The author of today’s first reading had prayed for the gift of prudence and received in addition the gift of wisdom. Prudence, being sensible as to the appropriate thing to do or say, is associated with wisdom, the ability to make good decisions. When prudence accompanies wisdom, a person can more clearly recognize and choose the will of God and, so doing, experience the peace with God and within oneself that the rich young man in the gospel was seeking.
In this weekend’s gospel some Pharisees ask Jesus whether it is permitted to divorce one’s wife, saying that “Moses permitted a husband to write a bill of divorce and dismiss her.” In actuality Moses, in Deuteronomy 24:1, was setting a limit on divorce, demanding justifiable reasons for a practice that was practiced in effect at the whim of a husband. Women had few legal rights and were considered property being transferred at the wedding from father to husband, the background for the father, without the mother, walking his daughter down the aisle and “giving her away” (an expression not used in Catholic weddings). Technically, a Jewish man was required to provide proof of something “indecent.” In Jesus’ time, rabbis differed in their interpretation of what qualified as “indecent,” some allowing almost anything including having lost her youthful beauty, prompting the question here to be expanded in Matthew 19:3, “Is it lawful for a man to divorce his wife for any reason whatever?” In Malachi 2:15-16 we read: “You must safeguard life that is your own and not break faith with the wife of your youth. For I hate divorce, says the Lord the God of Israel.” Sometimes people only see what they want to see in God’s word and ignore the rest.
For Jesus, marriage is a commitment of permanence and mutuality reflecting our relationship of God with the church as his bride, an image St. Paul employed in his letter to the Ephesians (5:25) telling husbands to “love your wives as Christ loved the church.”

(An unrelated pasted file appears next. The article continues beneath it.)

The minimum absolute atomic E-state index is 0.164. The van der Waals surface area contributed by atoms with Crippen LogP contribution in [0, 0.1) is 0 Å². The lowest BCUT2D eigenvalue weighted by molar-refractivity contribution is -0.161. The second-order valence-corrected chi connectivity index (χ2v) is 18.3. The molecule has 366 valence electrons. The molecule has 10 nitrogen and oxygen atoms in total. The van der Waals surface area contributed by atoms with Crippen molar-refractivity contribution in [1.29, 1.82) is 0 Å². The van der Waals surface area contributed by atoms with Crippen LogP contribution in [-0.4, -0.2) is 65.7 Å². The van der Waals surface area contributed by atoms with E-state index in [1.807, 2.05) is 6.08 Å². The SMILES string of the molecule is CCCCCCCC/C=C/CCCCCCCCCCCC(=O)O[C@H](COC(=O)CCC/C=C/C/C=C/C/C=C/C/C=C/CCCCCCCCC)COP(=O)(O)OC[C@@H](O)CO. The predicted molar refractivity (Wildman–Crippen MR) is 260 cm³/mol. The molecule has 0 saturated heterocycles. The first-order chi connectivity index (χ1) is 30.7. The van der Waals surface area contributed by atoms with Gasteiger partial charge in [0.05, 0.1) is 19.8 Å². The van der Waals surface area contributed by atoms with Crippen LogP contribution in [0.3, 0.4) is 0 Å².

In last week’s gospel (Mark 9:30-37) the disciples, having argued over which of them was most importance, received a lesson in humility from Jesus. Such personal ambition and pride breaks down the unity to which we are called to the detriment of the mission entrusted to us. What about “team pride” however? In today’s gospel John the disciple has seen someone casting out spirits in Jesus’ name and tried to prevent him because he wasn’t a member of their group. We can picture the other disciples, in true team spirit, nodding their heads in unison. The desire for status and authority he and the other disciples each wanted for themselves becomes a desire for special status for the group at least, exclusive rights to the use of Jesus’ name and power. Similarly, in our first reading, Joshua complains to Moses that a couple men who weren’t part of the group were prophesying, “My Lord, stop them!” Moses, as Jesus with the disciples, was not supportive of their desire for exclusive authority but, rather, wishing everyone would be a prophetic voice, sharing the message of God with others.
In our day and age, we might consider our attitude toward other religions and Christian denominations and their members. Since the Second Vatican Council, the Catholic Church has promoted the ecumenical movement between denominations and our popes have met and shared prayer with leaders of non-Christian religions. “Team pride” is good as long as it does not translate into a desire for exclusivity or judgment of others.